I don’t usually read Golf Digest but this last issue included a few articles related to sexism within the golf world. The first article was “Woman Undercover” by Peter Finch. In this article, professional golfer, Kim Hall, played golf at five different courses assuming a different persona: the stay at home mom, the golf newbie, the pretty golf newbie, the jock, and the LPGA Tour player. She played the golf course according to her role and the anecdotal observations demonstrates that sexism is pervasive on the links. (Is that what they call it? I’ve never golfed before, so who knows.)
I’ve always thought of golf as a patrician sport. To me, golf is a sport that is mostly male and upper class, as it is expensive to play and it is where lots of men (and some women) do business. I read the article with particular interest, as it was suggested to me by the golfer in my household. I opened up the magazine with an open mind considering that he often refers to many a Men’s Health article to me for review.
When I read that the Hall “mom” character shared that she was a mom and was summarily ignored for the rest of the game, I was not too surprised. Western society often does this to mothers—they are boring and have nothing to add. I recall being a new mother and taking time off from my dissertation and seeing people’s eye glaze over, when I shared that I was a new mom. Hall was “just” a mom and the small talk did not take place—she was invisible. Not surprisingly the persona that fielded the most attention and deference was the pretty persona—including red lipstick and more alluring outfit. It was interesting to read how the people she was paired with would leave without her…they didn’t wait! Each of the characters she portrayed was treated with some dismissal though, until Hall played her true game, then the male golfers that she was paired with paid attention. They denied that they had tried to lose her by starting without her, but I think they had “misremembered.”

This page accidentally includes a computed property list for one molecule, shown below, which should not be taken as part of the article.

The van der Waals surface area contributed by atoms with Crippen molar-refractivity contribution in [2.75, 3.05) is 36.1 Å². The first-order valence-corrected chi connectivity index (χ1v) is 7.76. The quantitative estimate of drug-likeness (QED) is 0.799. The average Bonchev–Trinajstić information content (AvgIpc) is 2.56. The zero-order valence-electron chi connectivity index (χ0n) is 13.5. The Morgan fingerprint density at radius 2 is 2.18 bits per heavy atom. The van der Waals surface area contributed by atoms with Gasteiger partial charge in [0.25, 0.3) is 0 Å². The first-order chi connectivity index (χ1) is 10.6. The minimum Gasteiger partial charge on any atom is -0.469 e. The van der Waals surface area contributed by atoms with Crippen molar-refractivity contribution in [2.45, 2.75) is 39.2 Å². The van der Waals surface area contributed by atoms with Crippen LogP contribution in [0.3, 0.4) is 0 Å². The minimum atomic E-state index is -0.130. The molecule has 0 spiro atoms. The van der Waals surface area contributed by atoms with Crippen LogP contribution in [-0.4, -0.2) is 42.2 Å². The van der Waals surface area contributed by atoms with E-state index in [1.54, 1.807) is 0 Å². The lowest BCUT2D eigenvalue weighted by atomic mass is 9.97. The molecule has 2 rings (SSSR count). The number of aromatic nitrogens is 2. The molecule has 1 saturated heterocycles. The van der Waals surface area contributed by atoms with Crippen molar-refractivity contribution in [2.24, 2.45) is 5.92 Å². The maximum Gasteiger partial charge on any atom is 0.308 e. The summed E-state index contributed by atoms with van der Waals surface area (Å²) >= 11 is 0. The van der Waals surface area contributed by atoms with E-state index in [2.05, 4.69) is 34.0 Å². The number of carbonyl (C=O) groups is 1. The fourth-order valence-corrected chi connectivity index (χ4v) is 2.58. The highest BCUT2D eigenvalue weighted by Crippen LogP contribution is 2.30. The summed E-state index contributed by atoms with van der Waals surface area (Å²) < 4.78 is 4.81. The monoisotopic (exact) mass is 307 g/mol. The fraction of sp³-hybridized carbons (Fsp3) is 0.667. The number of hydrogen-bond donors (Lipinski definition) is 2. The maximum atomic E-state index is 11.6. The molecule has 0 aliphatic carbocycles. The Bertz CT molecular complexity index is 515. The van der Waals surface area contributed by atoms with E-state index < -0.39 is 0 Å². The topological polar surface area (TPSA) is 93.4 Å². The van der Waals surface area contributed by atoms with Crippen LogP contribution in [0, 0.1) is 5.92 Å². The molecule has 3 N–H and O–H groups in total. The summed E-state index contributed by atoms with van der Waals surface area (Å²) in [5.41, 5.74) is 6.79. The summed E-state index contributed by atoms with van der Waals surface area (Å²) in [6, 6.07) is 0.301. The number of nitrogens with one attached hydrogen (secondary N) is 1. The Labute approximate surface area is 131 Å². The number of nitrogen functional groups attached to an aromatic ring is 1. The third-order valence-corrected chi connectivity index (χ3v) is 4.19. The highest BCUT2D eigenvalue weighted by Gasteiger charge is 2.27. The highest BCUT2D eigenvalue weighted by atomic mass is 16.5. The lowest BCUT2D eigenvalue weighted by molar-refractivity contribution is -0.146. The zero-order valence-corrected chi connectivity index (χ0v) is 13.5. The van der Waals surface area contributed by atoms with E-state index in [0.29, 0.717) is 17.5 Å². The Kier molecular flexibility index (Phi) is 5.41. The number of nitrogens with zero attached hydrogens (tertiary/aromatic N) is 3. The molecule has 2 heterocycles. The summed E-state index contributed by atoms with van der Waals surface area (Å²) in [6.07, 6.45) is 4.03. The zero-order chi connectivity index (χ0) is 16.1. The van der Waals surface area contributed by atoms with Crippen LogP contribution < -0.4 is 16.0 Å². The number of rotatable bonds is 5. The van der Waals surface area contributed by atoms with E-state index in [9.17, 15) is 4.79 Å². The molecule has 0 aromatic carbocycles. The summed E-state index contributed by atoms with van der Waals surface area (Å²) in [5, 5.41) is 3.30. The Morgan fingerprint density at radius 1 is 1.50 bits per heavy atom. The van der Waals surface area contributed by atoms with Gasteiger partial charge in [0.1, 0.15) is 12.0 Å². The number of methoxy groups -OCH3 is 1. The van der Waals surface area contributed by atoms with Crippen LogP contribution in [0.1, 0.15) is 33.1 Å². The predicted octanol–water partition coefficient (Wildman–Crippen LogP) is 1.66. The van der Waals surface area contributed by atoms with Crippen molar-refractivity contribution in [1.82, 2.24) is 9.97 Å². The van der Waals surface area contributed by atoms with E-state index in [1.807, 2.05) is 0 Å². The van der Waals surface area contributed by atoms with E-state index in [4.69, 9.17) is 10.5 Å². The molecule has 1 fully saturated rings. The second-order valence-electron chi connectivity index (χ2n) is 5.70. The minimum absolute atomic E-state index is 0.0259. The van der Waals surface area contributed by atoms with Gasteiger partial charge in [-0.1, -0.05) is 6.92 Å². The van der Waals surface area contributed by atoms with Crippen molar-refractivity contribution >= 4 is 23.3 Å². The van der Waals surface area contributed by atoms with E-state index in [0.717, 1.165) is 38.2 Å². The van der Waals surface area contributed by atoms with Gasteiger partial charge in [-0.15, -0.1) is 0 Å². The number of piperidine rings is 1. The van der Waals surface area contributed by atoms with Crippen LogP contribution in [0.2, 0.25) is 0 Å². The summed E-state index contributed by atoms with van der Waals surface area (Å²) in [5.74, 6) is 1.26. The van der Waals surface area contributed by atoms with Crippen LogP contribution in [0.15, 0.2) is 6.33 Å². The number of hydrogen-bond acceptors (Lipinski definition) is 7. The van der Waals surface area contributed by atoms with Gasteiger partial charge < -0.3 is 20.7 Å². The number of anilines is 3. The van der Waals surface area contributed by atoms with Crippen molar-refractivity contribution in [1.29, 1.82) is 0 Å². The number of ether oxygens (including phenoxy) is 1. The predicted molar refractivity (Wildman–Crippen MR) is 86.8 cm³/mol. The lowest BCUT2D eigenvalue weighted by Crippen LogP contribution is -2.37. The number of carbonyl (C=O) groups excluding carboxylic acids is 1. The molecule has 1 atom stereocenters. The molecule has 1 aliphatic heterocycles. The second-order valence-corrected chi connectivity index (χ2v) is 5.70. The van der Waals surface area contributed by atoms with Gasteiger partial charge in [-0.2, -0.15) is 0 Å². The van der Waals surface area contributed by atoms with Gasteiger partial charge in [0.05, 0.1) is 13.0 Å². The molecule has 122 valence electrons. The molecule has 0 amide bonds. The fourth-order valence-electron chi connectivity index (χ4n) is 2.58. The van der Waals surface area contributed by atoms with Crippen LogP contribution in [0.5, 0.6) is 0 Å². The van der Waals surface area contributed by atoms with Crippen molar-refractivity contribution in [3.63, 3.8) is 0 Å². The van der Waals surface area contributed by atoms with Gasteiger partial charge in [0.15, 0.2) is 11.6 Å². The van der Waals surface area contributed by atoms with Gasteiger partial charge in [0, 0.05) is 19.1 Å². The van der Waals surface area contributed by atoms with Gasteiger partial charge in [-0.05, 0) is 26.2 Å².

Hall had a good taste of the way in which she was immediately judged by men based on her dress and golf game. Again, this study was not scientific, but we can certainly draw something from it. I read each anecdotal experience with great interest. And, you would have to live on an island to not know that golf is not a sport that has lots of gender parity and diversity among the golfers. We can thank Babe for opening golf to more women, but that is a different post!
One of the next articles is a short one by Stina Sternberg “Avid Women Golfers Speak Out,” where some statistics are offered about the ways in which women golfers perceive the ways in which they are treated on the golf course. The questions vary from how strangers treat them, when they are paired for a game to how often they garner unsolicited golfing advice by men.
The March 2012 issue was certainly interesting, but I don’t see myself taking up golf anytime soon. But, to students who are thinking of going into business, government or the non-profit sector, lots of people golf, so you might want to take some lessons.